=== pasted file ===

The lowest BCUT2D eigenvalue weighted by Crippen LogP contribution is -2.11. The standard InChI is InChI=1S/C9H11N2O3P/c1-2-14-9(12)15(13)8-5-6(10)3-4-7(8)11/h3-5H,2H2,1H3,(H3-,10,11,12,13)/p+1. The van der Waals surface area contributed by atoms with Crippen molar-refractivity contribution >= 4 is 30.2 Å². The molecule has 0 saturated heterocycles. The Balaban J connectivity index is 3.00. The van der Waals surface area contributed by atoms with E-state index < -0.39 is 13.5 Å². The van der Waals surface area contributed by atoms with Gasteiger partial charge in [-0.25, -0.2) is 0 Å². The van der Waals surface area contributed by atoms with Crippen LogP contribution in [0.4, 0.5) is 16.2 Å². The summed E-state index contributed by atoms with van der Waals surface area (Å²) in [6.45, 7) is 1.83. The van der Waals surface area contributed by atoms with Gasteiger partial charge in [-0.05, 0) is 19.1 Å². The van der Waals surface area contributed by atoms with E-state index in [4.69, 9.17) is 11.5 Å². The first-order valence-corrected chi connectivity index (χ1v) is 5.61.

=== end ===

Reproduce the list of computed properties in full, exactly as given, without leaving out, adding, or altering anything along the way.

The lowest BCUT2D eigenvalue weighted by Crippen LogP contribution is -2.11. The standard InChI is InChI=1S/C9H11N2O3P/c1-2-14-9(12)15(13)8-5-6(10)3-4-7(8)11/h3-5H,2H2,1H3,(H3-,10,11,12,13)/p+1. The van der Waals surface area contributed by atoms with Crippen molar-refractivity contribution >= 4 is 30.2 Å². The molecule has 0 saturated heterocycles. The Balaban J connectivity index is 3.00. The van der Waals surface area contributed by atoms with E-state index < -0.39 is 13.5 Å². The van der Waals surface area contributed by atoms with Gasteiger partial charge in [-0.25, -0.2) is 0 Å². The van der Waals surface area contributed by atoms with Crippen LogP contribution in [0.4, 0.5) is 16.2 Å². The summed E-state index contributed by atoms with van der Waals surface area (Å²) in [6.45, 7) is 1.83. The van der Waals surface area contributed by atoms with Gasteiger partial charge in [-0.05, 0) is 19.1 Å². The van der Waals surface area contributed by atoms with E-state index in [4.69, 9.17) is 11.5 Å². The first-order valence-corrected chi connectivity index (χ1v) is 5.61.